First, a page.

# Conceptual problem with incorporating constraints to a particular variational principle problem

Consider the following problem:

A vector field $$\boldsymbol{F}(x)$$ is defined over a finite region $$V$$. A functional of the form $$$$U = \int_V u(\boldsymbol{F})\ d^3x$$$$ is to undergo the variation with respect to both $$x$$ and $$\boldsymbol{F}$$ but with the constraint that the divergence of the vector field be a particular function, e.g. $$$$\text{div} \boldsymbol{F}(x) \equiv F_{i,i}(x) = f(x).$$$$

My attempt is to introduce a Lagrange multiplier, say $$\psi(x)$$, and have the variation be of the form $$$$\delta \{U - \int_V \psi(x) f(x) d^3x\} =0 \ \ \ \Rightarrow \ \ \ \delta U - \int_V\psi\delta (fd^3x) = \delta U - \int_V \psi \delta f (1 + \delta x_{k,k})d^3x = 0$$$$ where $$(1+\delta x_{k,k})$$ is the jacobian of the infinitesimal deformation. Doing so, one has $$$$\delta U - \int_V\psi \delta (F_{i,i})(1+ \delta x_{k,k})d^3x =0$$$$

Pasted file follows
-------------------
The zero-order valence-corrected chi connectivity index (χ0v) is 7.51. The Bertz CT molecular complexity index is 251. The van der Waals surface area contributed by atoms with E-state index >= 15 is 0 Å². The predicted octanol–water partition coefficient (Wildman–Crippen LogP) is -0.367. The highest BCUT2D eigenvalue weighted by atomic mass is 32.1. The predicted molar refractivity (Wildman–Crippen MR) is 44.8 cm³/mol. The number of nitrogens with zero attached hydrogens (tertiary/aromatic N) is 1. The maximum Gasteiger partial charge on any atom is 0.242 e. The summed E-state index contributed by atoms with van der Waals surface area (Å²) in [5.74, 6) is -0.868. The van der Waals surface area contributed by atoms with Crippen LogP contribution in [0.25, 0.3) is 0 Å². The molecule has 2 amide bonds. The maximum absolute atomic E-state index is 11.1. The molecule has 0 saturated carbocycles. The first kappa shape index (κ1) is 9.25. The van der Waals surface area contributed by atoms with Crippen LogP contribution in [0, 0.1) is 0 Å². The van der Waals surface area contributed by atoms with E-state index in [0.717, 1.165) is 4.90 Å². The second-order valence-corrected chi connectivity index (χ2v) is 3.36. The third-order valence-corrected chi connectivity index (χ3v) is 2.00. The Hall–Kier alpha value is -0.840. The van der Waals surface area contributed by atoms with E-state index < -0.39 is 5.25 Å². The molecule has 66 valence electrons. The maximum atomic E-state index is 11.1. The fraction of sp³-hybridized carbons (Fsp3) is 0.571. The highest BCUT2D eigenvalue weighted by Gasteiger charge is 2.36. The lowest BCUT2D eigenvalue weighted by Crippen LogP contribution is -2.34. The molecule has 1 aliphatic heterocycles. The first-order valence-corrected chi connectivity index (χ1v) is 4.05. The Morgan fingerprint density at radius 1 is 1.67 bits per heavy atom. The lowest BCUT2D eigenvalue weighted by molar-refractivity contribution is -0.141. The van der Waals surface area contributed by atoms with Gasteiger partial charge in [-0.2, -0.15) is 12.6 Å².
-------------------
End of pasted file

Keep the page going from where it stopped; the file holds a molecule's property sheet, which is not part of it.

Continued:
BUT my instructor suggests instead to write $$$$\delta U - \int_{V'} \psi \ \text{div}(\delta \boldsymbol{F}) d^3x =0$$$$ where $$V'$$ is the virtually deformed region of $$V$$.

I can't see why this is the case. I don't see them as equal, because I don't reckon $$\delta$$ and div commute in this case, unless $$\delta \boldsymbol{F}$$ in the latter excludes the convective term $$\delta x \cdot \text{grad} \boldsymbol{F}$$. The same question could be relevant to a curl problem. I mean, where a vector field's curl is regarded as a constraint.